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HIPPOCRATES

Published by Venice Aldine Press 1526. (1526)

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Item Description: Venice Aldine Press 1526., 1526. Hardcover. Book Condition: Fine. Folio, (6), 233, (1) ff., the Aldine device on title and verso of last leaf, Greek type. Bound in eighteenth-century French mottled calf, gilt spine, brown morocco label. Title with some very slight marginal dustsoiling, else excellent. A fine and fresh copy of the editio princeps of the Hippocratic corpus, a collection of texts assembled in the third century B.C., including the Hippocratic Oath and many of the foundation texts of western medicine, traditionally attributed to the legendary physician and teacher Hippocrates of Cos. "It is uncertain which of them, if any, are directly connected with the historical physician Hippocrates of Cos, who flourished in the latter half of the fifth century B.C. Through the writings attributed to him Hippocrates is credited with developing the first system of empirical medicine based on clinical experience, and the Hippocratic Oath has long been regarded as expressing the fundamental ethical and moral standards of the medical profession" (Grolier, Medicine p. 3). The text was edited by Francesco Torresani, using a fifteenth-century manuscript now in Paris (BNF MS gr. 2141), with corrections provided by a second manuscript which belonged to Cardinal Bessarion (Venice, Bibliotheca Marciana MS gr. 269). This edition, comprising 59 works, includes some that were not included in the Latin translation by Marco Fabio Calvo published the previous year in Rome. "The Aldine Greek edition of Hippocrates marked a significant advance over Calvus’s Latin translation. As Franciscus Asulanus [Francesco Torresani] pointed out in his notice to the reader, it repaired a considerable number of accidental omissions and one long repetition that Calvus. made because he followed only one manuscript. Moreover, by presenting the original text, it laid the necessary foundation for all further philological and medical study of the corpus" (ibid).* Adams H-563; Durling 2316; Grolier, Medicine 1B; Stillwell 405 (with a detailed listing of contents) and 656; Norman 1077; Osler 142; Wellcome 3173. Bookseller Inventory # 3111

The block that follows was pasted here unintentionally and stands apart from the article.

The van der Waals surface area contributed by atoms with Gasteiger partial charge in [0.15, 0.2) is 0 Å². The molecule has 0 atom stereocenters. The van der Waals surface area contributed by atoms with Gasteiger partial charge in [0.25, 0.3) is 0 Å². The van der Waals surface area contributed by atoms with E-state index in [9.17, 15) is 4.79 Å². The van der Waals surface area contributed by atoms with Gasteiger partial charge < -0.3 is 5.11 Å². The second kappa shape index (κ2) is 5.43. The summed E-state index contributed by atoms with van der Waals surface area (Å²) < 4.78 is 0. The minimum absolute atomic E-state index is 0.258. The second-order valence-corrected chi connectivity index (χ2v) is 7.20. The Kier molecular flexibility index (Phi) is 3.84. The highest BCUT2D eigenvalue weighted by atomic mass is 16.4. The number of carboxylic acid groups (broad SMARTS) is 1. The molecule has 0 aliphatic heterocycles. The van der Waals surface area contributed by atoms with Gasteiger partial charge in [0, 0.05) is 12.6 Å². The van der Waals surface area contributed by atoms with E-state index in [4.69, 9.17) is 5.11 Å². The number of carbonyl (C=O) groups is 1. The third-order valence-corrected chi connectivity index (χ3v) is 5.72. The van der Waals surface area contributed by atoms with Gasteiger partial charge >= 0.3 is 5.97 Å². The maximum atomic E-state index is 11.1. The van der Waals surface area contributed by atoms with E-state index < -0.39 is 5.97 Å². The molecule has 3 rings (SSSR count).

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Item Description: The collection has been assembled over a period of some 50 years by Dr. Cowden, a meticulous collector and recognized scholar in the field. He is the author two extensive musical bibliographies, the "Classical Singers" cited above and "Concert and Opera Conductors: A Bibliography of Biographical Materials" (Greenwood Press, 1985). Please note that this collection is being offered en bloc only; individual titles are not available for sale. An important and comprehensive collection. This outstanding collection consists of just over 1,050 biographies of 391 singers in all vocal categories. There are approximately 1,150 volumes dating from the late 18th to the beginning of the 21st centuries, many in their original wrappers or dustjackets, quite a few autographed, and some in limited editions. A number of items in the collection are not held in either the Library of Congress or the British Library; where copies are held, many of the items in the present collection have been determined to be in markedly better condition than those in the library collections. The material offered represents approximately 40% of the titles listed in Dr. Cowden's important bibliography, "Classical Singers of the Opera and Recital Stages: A Bibliography of Biographical Materials" (Greenwood Press, 1994). A full inventory is available upon request. Bookseller Inventory # 17583

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Fermat, Pierre de

Published by Toulouse: Jean Pech (1679)

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Item Description: Toulouse: Jean Pech, 1679. Hardcover. Book Condition: Near Fine. No Jacket. 1st Edition. EXTREMELY RARE FIRST EDITION of Fermat's Collected Works, containing the first publication of most of his work. PROVENANCE: the Inner Temple Library, with small ink stamp on title and a few other leaves; English mathematician Francis Maseres's (1731-1824) copy with his signature on front flyleaf and annotations in text. TOULOUSE: JEAN PECH, 1679. Folio, contemporary calf rebacked. With five engraved folding plates; engraved head and tailpieces, diagrams in text. Scarce portrait not present, as often. Occasional light browning and foxing. An excellent copy. Bookseller Inventory # ABE-10765366603

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De Coelo Animato Disputatio. Leonis Allatii amici: LAGALLA, Giulio Cesare.

LAGALLA, Giulio Cesare.